John: I was always aware during my time in Asia that the comparisons were there between the band and other bands of that genre like Foreigner, Styx and so on. These bands were known for their vocal harmonies and smooth melodies. It was a conscious decision on this album to be more contemporary and push my voice in higher keys. This was too show people what my origins were and what I sounded like before I Joined Asia. I had a band at one time with Michael Schenkerfs keyboard player Andy Nye and ex Iron Maiden drummer Clive Burr so I very much had hard rock influences and I wanted those influences to show through a little more on this record.
How did John Kalodner come to be on the album sleeve?
John: I had spoken to Geoff Downes about possibly having John Kalodner appear on the front cover of the proposed eArchitect Of Timef album. We wanted a Leonardo Da Vinci kind of character for the front cover and I said to Geoff that Kalodner would be perfect and, as Geoff knew him, he should call him up and ask him to do it.
Geoff said no because hefll never do it and it kind of got left there. When we were putting the concept together for the front cover we wanted a kind of svengali figure watching a TV and taking in all of this information and I thought that Ifd ask John Kalodner to do it. I contacted his office and he wasnft there but eventually he got back to us and said hefd love to do it. It was great.
Were some of the songs on eWindow To The Soulf originally planned as Asia songs?
John: Yes, some of the songs were originally written for Asia. If they had been recorded as Asia songs, they would have been shorter with bigger harmonies and smoother production. We decided that, with a few days rehearsal, these songs could be made to sound very different to Asia songs. About 50% of the songs were actually written for eArchitect Of Timef.
If it had been completed, how would eArchitect Of Timef have sounded?
John: It would have been basically in the style of previous Asia albums but we had made an attempt to stretch the songs a bit longer and to make the sound more retro, a bit more seventies. The actual track eArchitect Of Timef was completed with Ryo playing keyboards, though I donft know if it will ever be released. Itfs a very long track, about eight or nine minutes long. Maybe one day it will be released.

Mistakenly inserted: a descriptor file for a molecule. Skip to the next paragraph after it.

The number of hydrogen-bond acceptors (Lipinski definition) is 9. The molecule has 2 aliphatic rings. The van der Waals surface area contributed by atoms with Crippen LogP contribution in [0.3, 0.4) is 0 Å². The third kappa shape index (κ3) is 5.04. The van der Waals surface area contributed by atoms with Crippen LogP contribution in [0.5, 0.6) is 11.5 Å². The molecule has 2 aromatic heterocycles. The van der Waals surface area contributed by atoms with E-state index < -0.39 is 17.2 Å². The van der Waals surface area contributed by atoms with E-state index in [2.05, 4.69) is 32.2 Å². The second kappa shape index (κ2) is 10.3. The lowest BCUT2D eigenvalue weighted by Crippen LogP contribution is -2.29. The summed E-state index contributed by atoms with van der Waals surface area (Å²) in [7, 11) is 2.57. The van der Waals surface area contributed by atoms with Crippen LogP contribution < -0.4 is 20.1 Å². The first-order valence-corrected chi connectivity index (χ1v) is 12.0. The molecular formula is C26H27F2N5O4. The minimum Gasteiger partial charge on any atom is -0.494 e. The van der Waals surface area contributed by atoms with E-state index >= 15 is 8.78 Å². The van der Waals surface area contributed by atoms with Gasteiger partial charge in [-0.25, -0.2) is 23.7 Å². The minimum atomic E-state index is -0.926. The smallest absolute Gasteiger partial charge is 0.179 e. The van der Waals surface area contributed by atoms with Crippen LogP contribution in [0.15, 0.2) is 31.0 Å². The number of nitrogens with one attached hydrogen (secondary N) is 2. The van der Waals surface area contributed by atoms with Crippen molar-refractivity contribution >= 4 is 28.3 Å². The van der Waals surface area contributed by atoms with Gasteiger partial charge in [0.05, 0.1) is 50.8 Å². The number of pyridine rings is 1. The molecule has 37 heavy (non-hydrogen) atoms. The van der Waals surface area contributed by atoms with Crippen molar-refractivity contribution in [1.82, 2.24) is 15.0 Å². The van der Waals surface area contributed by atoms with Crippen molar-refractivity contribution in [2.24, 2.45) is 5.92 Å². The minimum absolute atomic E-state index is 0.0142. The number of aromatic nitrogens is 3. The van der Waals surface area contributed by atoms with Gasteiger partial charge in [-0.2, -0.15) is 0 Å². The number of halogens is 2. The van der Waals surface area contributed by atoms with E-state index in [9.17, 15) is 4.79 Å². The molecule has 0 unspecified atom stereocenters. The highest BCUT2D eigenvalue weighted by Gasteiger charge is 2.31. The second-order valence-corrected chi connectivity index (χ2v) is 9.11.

The album would have sounded like eSilent Nationf?
John: No, I donft think so. The drummer on eSilent Nationf was Chris Slade who, although a great drummer, was very straightforward in his approach. When we came to record with Jay Schellen drumming, he had just come out of a band called Conspiracy with Yes members Billy Sherwood and bassist Chris Squire and he was very keen to play in different time signatures. Jay is very influenced by UK, so I imagine eArchitect Of Timef would have been a mixture of classic Asia and UK.
Tell us about Joining Asia in 1991.
John: I had been working with Andy Nye and Clive Burr in the Passion and we played at the Marquee club in London. Afterwards I was approached by David Arden, Sharon Osbournefs brother, and asked to join ELO. Jeff Lynne had left about a year before and I
went over to New York for six months to work with Jim Steinman.
Just prior to making a new ELO album, there was a big court case over the ELO name so I came back to London. At this point, I was asked by Geoff Downes to join Asia as bassist and vocalist. I was initially a little unsure as I had never played bass and suing before but it was something I really wanted to do so I accepted the offer and joined Asia.
Tell us more about ELO.
John: It was a very interesting time. I was a huge ELO fan. I am one of those musicians who loves the whole studio experience and I enjoy the new technologies that you work with in the studio environment. Jeff Lynne is one of the studio greats so to be asked to join ELO was like being asked to join the new Beatles. Sadly, I never got to release anything with the band, though there is a track on one of the eArchivaf records called eALOf which stands for the Asiatic Light Orchestra. Working with Jim Steinman was a great experience, too. They were good times and it was nice to write in that style.